After five years working for Sheffield Theatres, Paul Miller is taking a final bow as a director with his production of Wonderful Tennessee at the Lyceum.
Paul has been an associate director for Sheffield Theatres since 2009 and the work he has directed includes a production of Shakespeare’s Hamlet, starring John Simm of Life on Mars and Doctor Who fame, The Winter’s Tale and The Daughter-in-Law by DH Lawrence last year, Democracy by Michael Frayn and True West, written by Sam Shepard.
He is leaving to run the Orange Tree Theatre in Richmond, London, taking over from its founder, Sam Walters.
Paul said of his departure: “It is a great shame. It’s been a wonderful time. This is my sixth production under this regime and I directed a couple of times before when Michael Grandage was here.
“It’s my first time directing at the Lyceum and I’ve worked in all three Sheffield Theatres spaces now.”
He continued: “I’ve been amazingly lucky to do the range of work that I have got to do here.
“I feel like the spaces here, particularly the Crucible itself, have enabled me to stretch my muscles hugely, like nowhere else.
“There’s an audience that’s been thrilling and wanting to go with us on this journey that’s included everything from miners washing off the coal dust to people in America wanting to kill each other. It’s been a wonderful journey around the world.”
Paul said that the highlight of his time in Sheffield was directing Hamlet.
He said: “Fairly obviously, it’s something pretty special in anyone’s life that I feel incredibly proud of having done, simply the fact of having scaled this famous Everest together with John Simm and an incredible cast.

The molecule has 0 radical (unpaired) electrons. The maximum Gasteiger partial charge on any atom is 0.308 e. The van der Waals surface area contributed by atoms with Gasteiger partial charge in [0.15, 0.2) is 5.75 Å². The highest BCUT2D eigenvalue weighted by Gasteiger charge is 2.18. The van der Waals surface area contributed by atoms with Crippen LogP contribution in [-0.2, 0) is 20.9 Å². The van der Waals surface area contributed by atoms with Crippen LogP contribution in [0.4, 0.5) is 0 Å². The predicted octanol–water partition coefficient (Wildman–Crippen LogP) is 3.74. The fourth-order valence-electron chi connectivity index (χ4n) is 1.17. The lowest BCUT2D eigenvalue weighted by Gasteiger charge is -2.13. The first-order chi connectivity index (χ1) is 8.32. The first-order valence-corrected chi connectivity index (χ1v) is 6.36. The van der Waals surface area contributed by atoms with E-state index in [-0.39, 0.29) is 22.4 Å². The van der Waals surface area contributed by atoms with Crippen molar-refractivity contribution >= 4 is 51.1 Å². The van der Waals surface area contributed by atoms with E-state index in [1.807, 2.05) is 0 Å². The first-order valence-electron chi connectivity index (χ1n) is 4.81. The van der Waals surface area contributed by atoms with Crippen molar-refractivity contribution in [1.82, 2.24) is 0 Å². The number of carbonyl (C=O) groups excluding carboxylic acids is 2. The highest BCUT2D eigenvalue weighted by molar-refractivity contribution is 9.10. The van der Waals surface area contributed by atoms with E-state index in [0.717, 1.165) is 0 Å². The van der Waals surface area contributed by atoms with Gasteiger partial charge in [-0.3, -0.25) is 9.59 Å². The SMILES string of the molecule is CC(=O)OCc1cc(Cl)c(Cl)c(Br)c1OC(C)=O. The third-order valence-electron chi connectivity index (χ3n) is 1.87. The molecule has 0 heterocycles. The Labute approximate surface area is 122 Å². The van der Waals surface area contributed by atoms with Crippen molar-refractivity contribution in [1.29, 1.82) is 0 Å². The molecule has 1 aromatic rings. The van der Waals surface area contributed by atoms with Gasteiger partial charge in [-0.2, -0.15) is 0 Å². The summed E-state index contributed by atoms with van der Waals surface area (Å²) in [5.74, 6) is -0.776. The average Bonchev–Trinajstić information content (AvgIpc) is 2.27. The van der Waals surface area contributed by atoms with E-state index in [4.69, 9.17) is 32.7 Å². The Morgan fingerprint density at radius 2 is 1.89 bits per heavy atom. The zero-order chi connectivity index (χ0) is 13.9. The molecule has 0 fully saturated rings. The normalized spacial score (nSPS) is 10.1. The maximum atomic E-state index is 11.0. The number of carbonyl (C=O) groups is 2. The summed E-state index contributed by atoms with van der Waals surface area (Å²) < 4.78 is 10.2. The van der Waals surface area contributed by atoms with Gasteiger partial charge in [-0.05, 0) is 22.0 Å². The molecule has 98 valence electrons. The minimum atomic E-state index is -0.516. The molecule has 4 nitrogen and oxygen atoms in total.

“It feels like a collective achievement and was very exciting.”
Paul said that working on the current Brian Friel season had been an exciting project. All three theatres have shown plays from the Irish dramatist and Paul is directing Wonderful Tennessee, which premieres tonight.
He said: “We’ve been doing slightly unusual, unexpected plays. The idea was also to introduce him to a wider public.”
Paul said that Wonderful Tennessee was a very personal play for the writer, which had been overshadowed by the success of Dancing at Lughnasa.
The play is set in the modern day in Brian Friel’s native Donegal. The title refers to one of many songs that form part of the drama. Paul explained: “Friel has done a really, really neat thing and written one of the six characters to be a brilliant musician and accordionist.
“He has written the part in such a way that it can be played by someone who has to be a brilliant musician and performer. By very, very happy coincidence, Luke Carver Goss happens to be locally based.
“We scratched our heads and looked for the right person and then found him on our doorstep.”
Paul added that Sheffield Theatres has an exciting future ahead, involving more Sheffielders through the People’s Theatre project.
Wonderful Tennessee at the Lyceum from tonight until Saturday, March 8. Box office: at the Crucible, call 0114 2496000 or go online to www.sheffieldtheatres.co.uk